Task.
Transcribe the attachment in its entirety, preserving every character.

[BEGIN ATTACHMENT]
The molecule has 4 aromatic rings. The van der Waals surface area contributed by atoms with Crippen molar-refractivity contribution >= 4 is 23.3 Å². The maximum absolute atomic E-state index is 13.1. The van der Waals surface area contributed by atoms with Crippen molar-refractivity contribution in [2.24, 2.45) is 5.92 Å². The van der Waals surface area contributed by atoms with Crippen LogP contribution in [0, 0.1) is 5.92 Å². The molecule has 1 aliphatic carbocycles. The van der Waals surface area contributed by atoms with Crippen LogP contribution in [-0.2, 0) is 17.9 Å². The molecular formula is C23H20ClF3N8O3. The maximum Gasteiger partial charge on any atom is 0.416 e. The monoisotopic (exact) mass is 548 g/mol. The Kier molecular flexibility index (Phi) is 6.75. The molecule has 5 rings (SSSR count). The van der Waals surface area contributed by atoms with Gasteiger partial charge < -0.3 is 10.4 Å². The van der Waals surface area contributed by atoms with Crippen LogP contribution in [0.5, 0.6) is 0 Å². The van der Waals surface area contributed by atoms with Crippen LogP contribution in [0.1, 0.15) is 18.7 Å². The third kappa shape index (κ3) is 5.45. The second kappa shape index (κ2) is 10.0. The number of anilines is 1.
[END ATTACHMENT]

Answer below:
The molecule has 4 aromatic rings. The van der Waals surface area contributed by atoms with Crippen molar-refractivity contribution >= 4 is 23.3 Å². The maximum absolute atomic E-state index is 13.1. The van der Waals surface area contributed by atoms with Crippen molar-refractivity contribution in [2.24, 2.45) is 5.92 Å². The van der Waals surface area contributed by atoms with Crippen LogP contribution in [0, 0.1) is 5.92 Å². The molecule has 1 aliphatic carbocycles. The van der Waals surface area contributed by atoms with Crippen LogP contribution in [-0.2, 0) is 17.9 Å². The molecular formula is C23H20ClF3N8O3. The maximum Gasteiger partial charge on any atom is 0.416 e. The monoisotopic (exact) mass is 548 g/mol. The Kier molecular flexibility index (Phi) is 6.75. The molecule has 5 rings (SSSR count). The van der Waals surface area contributed by atoms with Gasteiger partial charge < -0.3 is 10.4 Å². The van der Waals surface area contributed by atoms with Crippen LogP contribution in [0.5, 0.6) is 0 Å². The van der Waals surface area contributed by atoms with Crippen LogP contribution in [0.1, 0.15) is 18.7 Å². The third kappa shape index (κ3) is 5.45. The second kappa shape index (κ2) is 10.0. The number of anilines is 1.